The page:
Erasuring Anxiety

Prompt Against Anxiety #1 | from Woodland Pattern Book Center Manager and gifted translator from the Polish Peter Burzynski

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Erasure is a generative creative writing practice based on the destruction, redaction, retelling, reframing, repurposing, and renegotiating of an existing text. The text can be any written or printed document including newspaper articles, tweets, poems, novels, reports, instruction manuals, treaties, proclamations, etc.

For the purposes of this exercise, choose an article in a newspaper or online. If the article is online print it out. (Tip: you may want to copy-paste the article and delete ads and images to save ink.) Place your news article on a disposable piece of material in case your marker bleeds through. Strike any words that make you feel anxious. On the contrary, keep an eye out for interesting verbs and adjectives that please you. 

Finding a Poem

After you have finished redacting text, shift through the words that remain. Take a few moments to read over the redacted news article even though it may sound odd. These remaining words are your new limited lexicon, your palette of prosody!

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Reconstructing the Language

Begin writing using only the words you've got left. But hey? This doesn’t make any sense. That’s okay! What may seem like a skipping record of syntax may make sense sonically, emotionally, or spiritually. 

But seriously, this is gobbledygook. I can’t just say, “Continue reading would provide ore none on floor asked to join in-person saying Italy’s Milan on Thursday.”

Don’t worry. Now's the time to add any articles or prepositions you need and change up the punctuation. Also, feel free to rearrange the pages if you have multiple sheets and recombine bits of text. Are there lines or phrases that already stand on their own? Notice any compelling interactions among them.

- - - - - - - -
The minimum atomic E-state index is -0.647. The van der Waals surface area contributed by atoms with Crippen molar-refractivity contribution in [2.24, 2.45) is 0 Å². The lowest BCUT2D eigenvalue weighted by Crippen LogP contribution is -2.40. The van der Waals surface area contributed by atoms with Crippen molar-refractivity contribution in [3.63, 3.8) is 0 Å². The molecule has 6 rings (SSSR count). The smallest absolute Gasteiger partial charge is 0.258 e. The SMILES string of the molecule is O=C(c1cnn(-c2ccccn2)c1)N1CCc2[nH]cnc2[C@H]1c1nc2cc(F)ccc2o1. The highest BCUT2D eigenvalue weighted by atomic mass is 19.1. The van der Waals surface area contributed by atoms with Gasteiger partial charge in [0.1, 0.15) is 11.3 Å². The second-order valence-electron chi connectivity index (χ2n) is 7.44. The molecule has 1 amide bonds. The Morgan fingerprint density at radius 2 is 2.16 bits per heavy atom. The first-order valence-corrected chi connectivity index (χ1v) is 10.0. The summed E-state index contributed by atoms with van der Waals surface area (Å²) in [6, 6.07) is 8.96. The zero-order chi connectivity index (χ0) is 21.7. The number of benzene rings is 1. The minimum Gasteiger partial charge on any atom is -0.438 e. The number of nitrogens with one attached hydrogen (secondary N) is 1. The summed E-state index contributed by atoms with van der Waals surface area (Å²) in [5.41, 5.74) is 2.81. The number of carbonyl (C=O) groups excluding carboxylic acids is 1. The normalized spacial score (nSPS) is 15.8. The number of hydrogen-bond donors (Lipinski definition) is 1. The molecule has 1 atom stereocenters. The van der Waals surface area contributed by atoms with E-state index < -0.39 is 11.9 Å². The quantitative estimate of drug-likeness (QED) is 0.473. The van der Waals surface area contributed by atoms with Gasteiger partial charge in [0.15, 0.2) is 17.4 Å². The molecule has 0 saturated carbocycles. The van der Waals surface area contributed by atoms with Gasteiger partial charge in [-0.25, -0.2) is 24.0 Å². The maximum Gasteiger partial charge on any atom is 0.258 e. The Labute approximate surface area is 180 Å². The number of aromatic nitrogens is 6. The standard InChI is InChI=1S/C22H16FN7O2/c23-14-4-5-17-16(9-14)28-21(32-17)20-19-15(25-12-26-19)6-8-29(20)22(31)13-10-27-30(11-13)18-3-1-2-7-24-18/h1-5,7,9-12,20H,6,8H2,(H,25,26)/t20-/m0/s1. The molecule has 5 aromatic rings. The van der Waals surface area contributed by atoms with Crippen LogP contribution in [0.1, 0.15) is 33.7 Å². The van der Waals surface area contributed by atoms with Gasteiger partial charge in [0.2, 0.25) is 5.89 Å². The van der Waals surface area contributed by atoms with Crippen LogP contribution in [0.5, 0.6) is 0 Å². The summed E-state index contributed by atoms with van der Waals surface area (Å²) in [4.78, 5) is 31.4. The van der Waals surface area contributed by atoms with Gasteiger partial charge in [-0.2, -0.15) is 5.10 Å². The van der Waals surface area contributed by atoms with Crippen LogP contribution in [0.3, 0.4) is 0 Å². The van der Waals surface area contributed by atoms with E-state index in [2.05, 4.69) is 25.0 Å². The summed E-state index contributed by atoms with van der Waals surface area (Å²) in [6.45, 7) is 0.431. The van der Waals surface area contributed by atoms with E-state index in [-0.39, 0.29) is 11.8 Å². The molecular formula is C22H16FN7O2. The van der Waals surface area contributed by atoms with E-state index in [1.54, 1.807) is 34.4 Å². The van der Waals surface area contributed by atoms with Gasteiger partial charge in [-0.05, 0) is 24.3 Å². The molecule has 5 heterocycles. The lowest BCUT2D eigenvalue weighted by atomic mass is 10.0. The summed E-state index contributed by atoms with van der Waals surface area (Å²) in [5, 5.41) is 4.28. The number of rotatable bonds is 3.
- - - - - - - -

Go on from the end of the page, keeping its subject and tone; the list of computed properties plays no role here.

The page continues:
You can also further edit specific words. For example, if "released" exists in your text, you can redact the first three letters and get "eased." You can also consider changing words to their plural, possessive, past, present, or future forms. Isn’t this relaxing?

* * *

Second & Subsequent Drafts

Okay. So you have manipulated your remaining words and punctuation, but your poem does not quite feel right. 

That’s fine. Now is the point at which you should cease erasing and modifying, and begin to add words and create new images from the text you're working with. Try to avoid adverbs and too many abstract nouns. For example, if you’d like to describe happiness, do not straight up write happiness. Write an image of happiness instead: “I was the first balloon to escape that March.”

And remember that any writing prompt’s constraints are only useful until they are no longer such. The point is to generate a first draft. The second and subsequent drafts ought truly be your own. 

Whenever I write a poem I print it out and put it in my back pocket. I carry it with me all day and night and tinker with it, reread it, obsess, write, and rewrite. With the exception of obsessing, I suggest you do the same.

 

Here's My First Draft

THE TIMES

Live.
 
Dated as us urged past right now
asking labor to hold off
releasing limits. Keep refraining 
from soon. Existing could be
unveiled. Rescue many talks.
Face more generous talks.
 
Continue reading.
Thanks for reading.
 
Stone elsewhere. Profess
people’s movement.
Gatherings attempt
to keep their spirits.
Evenings applaud
a show in defiance.
Rivers bolster culture.
 
Continue reading.
 
Here’s what it was like easing
the precise public refrain 
of art: home grows.
 
Art (ounce) is a recommendation.
Require place.
 
Continue reading.
 
Of the pans first ready
the Penta wrestles. Rocket
stay longer.
 
Continue reading. 
 
A dwindling box
can extraordinary.
Produce, equip, and
 
continue reading.
 
Stark, we ear.